Even if he does challenge the ruling, he will not stop a new mayoral election, which is expected to be held in mid-June. Rahman is barred from standing again.
However, Ken Livingstone, the former London mayor, said he was “distinctly uncomfortable” with a court’s ability to remove an elected mayor. “If there is any illegality, then surely that’s a matter for the police.
“I’m uneasy that a mayor who has taken on the political powers in a borough can be removed by someone who is essentially a bureaucrat. What I don’t understand is why he [Mawrey] found evidence of corruption that the police have so far failed to identify,” he said.
The judge handed down his verdict on Thursday after a 10-week hearing at the Royal Courts of Justice.
A group of four residents – defined as petitioners by the election court – had called for last year’s mayoral election, in which Rahman triumphed over Labour rival John Biggs, to be declared void.
Mawrey said: “The evidence laid before this court, limited though it necessarily was to the issues raised in the petition, has disclosed an alarming state of affairs in Tower Hamlets.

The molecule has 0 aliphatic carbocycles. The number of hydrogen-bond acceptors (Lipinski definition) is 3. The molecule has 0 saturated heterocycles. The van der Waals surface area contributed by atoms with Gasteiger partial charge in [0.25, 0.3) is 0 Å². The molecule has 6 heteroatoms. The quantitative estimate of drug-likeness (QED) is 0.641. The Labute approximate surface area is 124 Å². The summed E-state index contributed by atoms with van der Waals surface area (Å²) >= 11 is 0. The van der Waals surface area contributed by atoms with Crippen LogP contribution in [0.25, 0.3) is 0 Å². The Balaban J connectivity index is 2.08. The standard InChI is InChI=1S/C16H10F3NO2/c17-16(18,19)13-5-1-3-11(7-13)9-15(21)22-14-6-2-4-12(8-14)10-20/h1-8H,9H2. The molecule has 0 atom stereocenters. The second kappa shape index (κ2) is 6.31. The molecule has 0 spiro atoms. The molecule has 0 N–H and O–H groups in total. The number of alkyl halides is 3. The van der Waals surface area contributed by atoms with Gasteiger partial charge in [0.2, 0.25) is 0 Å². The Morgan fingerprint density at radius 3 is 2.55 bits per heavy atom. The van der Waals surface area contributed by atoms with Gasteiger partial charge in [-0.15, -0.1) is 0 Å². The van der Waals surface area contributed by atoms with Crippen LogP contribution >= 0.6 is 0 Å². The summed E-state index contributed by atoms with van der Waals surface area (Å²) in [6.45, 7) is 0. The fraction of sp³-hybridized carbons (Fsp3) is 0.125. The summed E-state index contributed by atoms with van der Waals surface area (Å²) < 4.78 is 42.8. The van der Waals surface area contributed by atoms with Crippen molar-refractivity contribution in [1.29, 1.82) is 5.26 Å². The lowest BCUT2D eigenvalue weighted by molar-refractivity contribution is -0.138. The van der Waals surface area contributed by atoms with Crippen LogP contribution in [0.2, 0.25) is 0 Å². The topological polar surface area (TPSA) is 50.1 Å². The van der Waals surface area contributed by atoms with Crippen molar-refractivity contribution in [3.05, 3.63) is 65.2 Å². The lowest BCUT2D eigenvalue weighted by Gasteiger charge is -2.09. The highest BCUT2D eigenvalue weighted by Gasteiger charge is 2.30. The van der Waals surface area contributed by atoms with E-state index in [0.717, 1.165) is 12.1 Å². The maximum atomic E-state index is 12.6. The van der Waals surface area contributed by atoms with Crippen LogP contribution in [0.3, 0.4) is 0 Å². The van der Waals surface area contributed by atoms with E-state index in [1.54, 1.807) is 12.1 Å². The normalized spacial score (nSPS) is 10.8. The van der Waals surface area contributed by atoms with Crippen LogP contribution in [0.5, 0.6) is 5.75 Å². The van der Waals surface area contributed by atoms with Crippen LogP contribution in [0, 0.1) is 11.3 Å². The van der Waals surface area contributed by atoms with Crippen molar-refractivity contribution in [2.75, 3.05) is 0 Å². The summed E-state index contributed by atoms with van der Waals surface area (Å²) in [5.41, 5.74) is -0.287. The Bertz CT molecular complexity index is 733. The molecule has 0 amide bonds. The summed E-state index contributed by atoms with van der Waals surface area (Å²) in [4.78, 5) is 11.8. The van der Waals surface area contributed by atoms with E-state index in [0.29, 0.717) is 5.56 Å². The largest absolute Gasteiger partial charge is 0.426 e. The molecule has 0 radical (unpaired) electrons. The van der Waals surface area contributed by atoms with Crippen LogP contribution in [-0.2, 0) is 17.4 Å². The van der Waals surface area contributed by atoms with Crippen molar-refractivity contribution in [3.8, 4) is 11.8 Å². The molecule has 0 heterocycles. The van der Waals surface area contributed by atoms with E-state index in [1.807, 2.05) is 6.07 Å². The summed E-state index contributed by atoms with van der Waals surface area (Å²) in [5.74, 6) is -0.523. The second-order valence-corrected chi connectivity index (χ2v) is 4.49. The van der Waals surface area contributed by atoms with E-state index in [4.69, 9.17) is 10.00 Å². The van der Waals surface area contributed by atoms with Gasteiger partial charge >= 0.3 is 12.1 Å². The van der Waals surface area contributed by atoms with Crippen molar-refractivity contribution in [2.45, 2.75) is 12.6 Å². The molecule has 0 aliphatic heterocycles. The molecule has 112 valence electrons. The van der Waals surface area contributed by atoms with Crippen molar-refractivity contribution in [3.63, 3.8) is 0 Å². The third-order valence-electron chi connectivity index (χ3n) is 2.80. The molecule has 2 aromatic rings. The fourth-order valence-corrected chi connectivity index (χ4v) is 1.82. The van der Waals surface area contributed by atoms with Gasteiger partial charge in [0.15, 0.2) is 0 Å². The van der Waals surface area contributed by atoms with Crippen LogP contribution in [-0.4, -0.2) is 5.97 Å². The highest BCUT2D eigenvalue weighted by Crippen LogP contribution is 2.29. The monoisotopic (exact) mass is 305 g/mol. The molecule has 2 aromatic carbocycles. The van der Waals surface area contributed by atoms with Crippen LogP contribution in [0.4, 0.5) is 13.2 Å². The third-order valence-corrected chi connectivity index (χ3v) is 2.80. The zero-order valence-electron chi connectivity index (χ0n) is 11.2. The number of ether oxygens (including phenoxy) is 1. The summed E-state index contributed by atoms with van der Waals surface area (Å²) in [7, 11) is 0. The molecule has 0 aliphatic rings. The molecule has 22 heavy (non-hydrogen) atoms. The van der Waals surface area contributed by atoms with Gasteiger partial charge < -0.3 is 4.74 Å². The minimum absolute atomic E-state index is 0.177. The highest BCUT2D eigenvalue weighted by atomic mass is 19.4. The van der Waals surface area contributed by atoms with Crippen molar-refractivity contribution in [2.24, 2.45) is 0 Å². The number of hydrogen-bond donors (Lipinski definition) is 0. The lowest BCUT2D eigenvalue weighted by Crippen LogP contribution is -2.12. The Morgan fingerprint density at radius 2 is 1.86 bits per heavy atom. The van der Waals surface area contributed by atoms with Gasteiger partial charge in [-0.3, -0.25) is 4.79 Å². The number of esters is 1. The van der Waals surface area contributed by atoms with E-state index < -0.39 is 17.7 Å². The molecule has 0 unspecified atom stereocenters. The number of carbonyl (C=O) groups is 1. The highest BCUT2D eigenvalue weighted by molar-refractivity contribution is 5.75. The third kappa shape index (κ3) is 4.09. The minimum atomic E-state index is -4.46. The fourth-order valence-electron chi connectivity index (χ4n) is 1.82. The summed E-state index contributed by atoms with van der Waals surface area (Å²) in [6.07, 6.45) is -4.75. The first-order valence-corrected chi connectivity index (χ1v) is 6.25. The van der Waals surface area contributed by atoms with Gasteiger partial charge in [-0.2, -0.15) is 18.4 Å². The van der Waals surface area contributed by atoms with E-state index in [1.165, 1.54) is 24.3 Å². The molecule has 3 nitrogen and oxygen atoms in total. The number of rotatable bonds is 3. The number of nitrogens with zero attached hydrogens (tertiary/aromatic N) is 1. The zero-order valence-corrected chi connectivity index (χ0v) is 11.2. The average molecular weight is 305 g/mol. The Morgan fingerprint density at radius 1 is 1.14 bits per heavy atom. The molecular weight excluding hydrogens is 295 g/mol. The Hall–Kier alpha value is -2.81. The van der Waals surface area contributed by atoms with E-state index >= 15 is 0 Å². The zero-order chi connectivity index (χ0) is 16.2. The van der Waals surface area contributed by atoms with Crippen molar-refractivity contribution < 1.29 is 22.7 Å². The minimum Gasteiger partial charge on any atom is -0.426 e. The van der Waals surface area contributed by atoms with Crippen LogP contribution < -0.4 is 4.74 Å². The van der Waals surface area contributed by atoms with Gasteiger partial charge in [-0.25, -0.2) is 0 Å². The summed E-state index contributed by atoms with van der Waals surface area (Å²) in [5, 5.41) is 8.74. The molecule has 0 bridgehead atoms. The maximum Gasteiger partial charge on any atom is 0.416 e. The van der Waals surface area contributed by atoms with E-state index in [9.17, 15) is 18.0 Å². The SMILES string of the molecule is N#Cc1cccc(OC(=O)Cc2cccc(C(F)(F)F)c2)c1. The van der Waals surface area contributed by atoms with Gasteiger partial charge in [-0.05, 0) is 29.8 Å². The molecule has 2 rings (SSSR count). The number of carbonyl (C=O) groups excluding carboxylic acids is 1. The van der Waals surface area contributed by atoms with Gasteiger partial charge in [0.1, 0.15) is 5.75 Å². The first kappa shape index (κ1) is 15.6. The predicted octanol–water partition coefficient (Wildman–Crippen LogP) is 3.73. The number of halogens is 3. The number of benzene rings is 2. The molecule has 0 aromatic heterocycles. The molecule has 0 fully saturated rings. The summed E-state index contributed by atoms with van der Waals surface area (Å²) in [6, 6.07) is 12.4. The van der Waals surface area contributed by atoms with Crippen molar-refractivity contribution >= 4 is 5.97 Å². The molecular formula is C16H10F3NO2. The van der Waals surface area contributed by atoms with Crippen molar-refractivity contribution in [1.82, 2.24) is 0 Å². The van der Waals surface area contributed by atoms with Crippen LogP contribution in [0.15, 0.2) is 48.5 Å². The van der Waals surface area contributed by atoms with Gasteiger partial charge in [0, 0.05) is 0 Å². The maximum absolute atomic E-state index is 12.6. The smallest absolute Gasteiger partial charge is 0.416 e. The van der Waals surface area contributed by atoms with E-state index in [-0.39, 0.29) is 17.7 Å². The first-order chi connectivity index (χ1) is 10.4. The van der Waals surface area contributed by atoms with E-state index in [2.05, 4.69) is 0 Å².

“This is not the consequence of the racial and religious mix of the population, nor is it linked to any ascertainable pattern of social or other deprivation. It is the result of the ruthless ambition of one man. The real losers in this case are the citizens of Tower Hamlets.”
Mawrey said the effect of his ruling was that “Mr Rahman’s election as mayor on 22 May 2014 was void – that is to say, it is as if it had never taken place”.
Rahman’s election agent, Alibor Choudhary, was also banned as a councillor with immediate effect.
The petitioners were praised by the judge for their courage and told that they had been fully vindicated.
They called for a criminal inquiry into Rahman but questioned whether it could be carried out by local police because of their “connections” to Rahman.
Azmal Hussain, a petitioner who said he would have lost his Brick Lane businesses if they had lost the case, dismissed concerns that the judgment would be seen as racist.